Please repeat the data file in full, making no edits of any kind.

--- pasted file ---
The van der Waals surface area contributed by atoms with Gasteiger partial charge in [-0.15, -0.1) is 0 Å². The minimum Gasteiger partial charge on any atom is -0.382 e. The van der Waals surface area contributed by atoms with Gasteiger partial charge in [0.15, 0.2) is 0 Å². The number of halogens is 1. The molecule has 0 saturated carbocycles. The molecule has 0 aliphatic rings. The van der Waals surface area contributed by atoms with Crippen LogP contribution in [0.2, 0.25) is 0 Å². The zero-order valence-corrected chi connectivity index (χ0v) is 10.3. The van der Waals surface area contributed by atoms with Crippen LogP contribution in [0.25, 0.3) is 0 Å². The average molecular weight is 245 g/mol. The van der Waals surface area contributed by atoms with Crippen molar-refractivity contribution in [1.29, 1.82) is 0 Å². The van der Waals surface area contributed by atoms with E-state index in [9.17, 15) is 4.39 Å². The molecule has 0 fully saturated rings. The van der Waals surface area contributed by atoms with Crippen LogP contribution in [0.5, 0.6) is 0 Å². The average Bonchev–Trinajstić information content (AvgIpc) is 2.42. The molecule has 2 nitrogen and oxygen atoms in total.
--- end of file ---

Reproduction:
The van der Waals surface area contributed by atoms with Gasteiger partial charge in [-0.15, -0.1) is 0 Å². The minimum Gasteiger partial charge on any atom is -0.382 e. The van der Waals surface area contributed by atoms with Gasteiger partial charge in [0.15, 0.2) is 0 Å². The number of halogens is 1. The molecule has 0 saturated carbocycles. The molecule has 0 aliphatic rings. The van der Waals surface area contributed by atoms with Crippen LogP contribution in [0.2, 0.25) is 0 Å². The zero-order valence-corrected chi connectivity index (χ0v) is 10.3. The van der Waals surface area contributed by atoms with Crippen LogP contribution in [0.25, 0.3) is 0 Å². The average molecular weight is 245 g/mol. The van der Waals surface area contributed by atoms with Crippen molar-refractivity contribution in [1.29, 1.82) is 0 Å². The van der Waals surface area contributed by atoms with E-state index in [9.17, 15) is 4.39 Å². The molecule has 0 fully saturated rings. The van der Waals surface area contributed by atoms with Crippen LogP contribution in [0.5, 0.6) is 0 Å². The average Bonchev–Trinajstić information content (AvgIpc) is 2.42. The molecule has 2 nitrogen and oxygen atoms in total.